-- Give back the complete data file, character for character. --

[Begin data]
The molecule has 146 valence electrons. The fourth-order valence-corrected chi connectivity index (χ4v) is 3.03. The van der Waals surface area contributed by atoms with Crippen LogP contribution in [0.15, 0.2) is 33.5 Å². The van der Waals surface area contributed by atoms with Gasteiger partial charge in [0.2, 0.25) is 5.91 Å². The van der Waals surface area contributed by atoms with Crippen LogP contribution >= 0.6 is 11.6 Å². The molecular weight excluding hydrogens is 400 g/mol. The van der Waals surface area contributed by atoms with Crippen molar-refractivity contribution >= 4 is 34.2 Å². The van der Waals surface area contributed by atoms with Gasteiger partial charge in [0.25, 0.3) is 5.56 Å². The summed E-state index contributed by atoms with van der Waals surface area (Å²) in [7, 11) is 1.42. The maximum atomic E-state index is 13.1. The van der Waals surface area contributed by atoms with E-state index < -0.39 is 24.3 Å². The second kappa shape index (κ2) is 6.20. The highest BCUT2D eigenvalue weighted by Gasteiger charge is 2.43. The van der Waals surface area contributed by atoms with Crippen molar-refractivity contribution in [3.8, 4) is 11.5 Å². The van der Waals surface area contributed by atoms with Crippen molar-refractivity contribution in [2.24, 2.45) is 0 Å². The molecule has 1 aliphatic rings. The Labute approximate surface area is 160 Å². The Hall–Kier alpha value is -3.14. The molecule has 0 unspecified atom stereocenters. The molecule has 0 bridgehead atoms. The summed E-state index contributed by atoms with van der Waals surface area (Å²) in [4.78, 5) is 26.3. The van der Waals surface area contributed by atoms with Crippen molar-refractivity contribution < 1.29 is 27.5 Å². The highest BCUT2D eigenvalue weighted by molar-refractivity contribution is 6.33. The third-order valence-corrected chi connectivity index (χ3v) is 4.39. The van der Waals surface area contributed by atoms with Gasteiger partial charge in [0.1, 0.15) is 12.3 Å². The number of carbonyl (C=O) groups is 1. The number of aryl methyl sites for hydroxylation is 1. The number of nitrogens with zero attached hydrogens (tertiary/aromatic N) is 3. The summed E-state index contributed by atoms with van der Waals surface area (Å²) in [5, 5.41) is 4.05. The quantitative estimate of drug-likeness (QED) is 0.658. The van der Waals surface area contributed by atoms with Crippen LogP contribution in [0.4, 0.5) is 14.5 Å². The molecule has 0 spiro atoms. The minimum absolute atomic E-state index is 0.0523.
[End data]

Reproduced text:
The molecule has 146 valence electrons. The fourth-order valence-corrected chi connectivity index (χ4v) is 3.03. The van der Waals surface area contributed by atoms with Crippen LogP contribution in [0.15, 0.2) is 33.5 Å². The van der Waals surface area contributed by atoms with Gasteiger partial charge in [0.2, 0.25) is 5.91 Å². The van der Waals surface area contributed by atoms with Crippen LogP contribution >= 0.6 is 11.6 Å². The molecular weight excluding hydrogens is 400 g/mol. The van der Waals surface area contributed by atoms with Crippen molar-refractivity contribution >= 4 is 34.2 Å². The van der Waals surface area contributed by atoms with Gasteiger partial charge in [0.25, 0.3) is 5.56 Å². The summed E-state index contributed by atoms with van der Waals surface area (Å²) in [7, 11) is 1.42. The maximum atomic E-state index is 13.1. The van der Waals surface area contributed by atoms with E-state index < -0.39 is 24.3 Å². The second kappa shape index (κ2) is 6.20. The highest BCUT2D eigenvalue weighted by Gasteiger charge is 2.43. The van der Waals surface area contributed by atoms with Crippen molar-refractivity contribution in [3.8, 4) is 11.5 Å². The van der Waals surface area contributed by atoms with Crippen molar-refractivity contribution in [2.24, 2.45) is 0 Å². The molecule has 1 aliphatic rings. The Labute approximate surface area is 160 Å². The Hall–Kier alpha value is -3.14. The molecule has 0 unspecified atom stereocenters. The molecule has 0 bridgehead atoms. The summed E-state index contributed by atoms with van der Waals surface area (Å²) in [4.78, 5) is 26.3. The van der Waals surface area contributed by atoms with Crippen molar-refractivity contribution < 1.29 is 27.5 Å². The highest BCUT2D eigenvalue weighted by molar-refractivity contribution is 6.33. The third-order valence-corrected chi connectivity index (χ3v) is 4.39. The van der Waals surface area contributed by atoms with Gasteiger partial charge in [0.1, 0.15) is 12.3 Å². The number of carbonyl (C=O) groups is 1. The number of aryl methyl sites for hydroxylation is 1. The number of nitrogens with zero attached hydrogens (tertiary/aromatic N) is 3. The summed E-state index contributed by atoms with van der Waals surface area (Å²) in [5, 5.41) is 4.05. The quantitative estimate of drug-likeness (QED) is 0.658. The van der Waals surface area contributed by atoms with Crippen LogP contribution in [0.4, 0.5) is 14.5 Å². The molecule has 0 spiro atoms. The minimum absolute atomic E-state index is 0.0523.